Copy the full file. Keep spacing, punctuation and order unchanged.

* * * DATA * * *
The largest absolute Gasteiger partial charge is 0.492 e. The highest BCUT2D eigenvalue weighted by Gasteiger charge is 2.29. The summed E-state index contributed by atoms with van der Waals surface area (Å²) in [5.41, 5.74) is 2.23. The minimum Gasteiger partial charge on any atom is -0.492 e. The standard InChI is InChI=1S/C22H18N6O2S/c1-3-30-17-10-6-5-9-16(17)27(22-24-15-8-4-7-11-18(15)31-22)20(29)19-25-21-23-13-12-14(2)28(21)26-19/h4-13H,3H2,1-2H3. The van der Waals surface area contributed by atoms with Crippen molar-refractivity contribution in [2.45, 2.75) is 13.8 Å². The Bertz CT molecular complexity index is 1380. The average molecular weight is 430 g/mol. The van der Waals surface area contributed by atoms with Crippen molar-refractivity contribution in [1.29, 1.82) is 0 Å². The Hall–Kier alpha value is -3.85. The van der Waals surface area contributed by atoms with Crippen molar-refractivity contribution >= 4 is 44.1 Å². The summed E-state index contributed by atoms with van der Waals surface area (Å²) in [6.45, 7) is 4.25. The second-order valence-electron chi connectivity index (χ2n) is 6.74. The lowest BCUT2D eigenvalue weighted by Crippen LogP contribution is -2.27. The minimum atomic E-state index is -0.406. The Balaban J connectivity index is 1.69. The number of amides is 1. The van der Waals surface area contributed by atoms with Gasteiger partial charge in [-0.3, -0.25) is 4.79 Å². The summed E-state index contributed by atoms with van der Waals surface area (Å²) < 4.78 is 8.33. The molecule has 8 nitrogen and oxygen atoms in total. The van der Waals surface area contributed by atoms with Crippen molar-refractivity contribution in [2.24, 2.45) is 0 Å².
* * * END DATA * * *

The largest absolute Gasteiger partial charge is 0.492 e. The highest BCUT2D eigenvalue weighted by Gasteiger charge is 2.29. The summed E-state index contributed by atoms with van der Waals surface area (Å²) in [5.41, 5.74) is 2.23. The minimum Gasteiger partial charge on any atom is -0.492 e. The standard InChI is InChI=1S/C22H18N6O2S/c1-3-30-17-10-6-5-9-16(17)27(22-24-15-8-4-7-11-18(15)31-22)20(29)19-25-21-23-13-12-14(2)28(21)26-19/h4-13H,3H2,1-2H3. The van der Waals surface area contributed by atoms with Crippen molar-refractivity contribution in [2.45, 2.75) is 13.8 Å². The Bertz CT molecular complexity index is 1380. The average molecular weight is 430 g/mol. The van der Waals surface area contributed by atoms with Crippen molar-refractivity contribution in [1.29, 1.82) is 0 Å². The Hall–Kier alpha value is -3.85. The van der Waals surface area contributed by atoms with Crippen molar-refractivity contribution >= 4 is 44.1 Å². The summed E-state index contributed by atoms with van der Waals surface area (Å²) in [6.45, 7) is 4.25. The second-order valence-electron chi connectivity index (χ2n) is 6.74. The lowest BCUT2D eigenvalue weighted by Crippen LogP contribution is -2.27. The minimum atomic E-state index is -0.406. The Balaban J connectivity index is 1.69. The number of amides is 1. The van der Waals surface area contributed by atoms with Gasteiger partial charge in [-0.3, -0.25) is 4.79 Å². The summed E-state index contributed by atoms with van der Waals surface area (Å²) < 4.78 is 8.33. The molecule has 8 nitrogen and oxygen atoms in total. The van der Waals surface area contributed by atoms with Crippen molar-refractivity contribution in [2.24, 2.45) is 0 Å².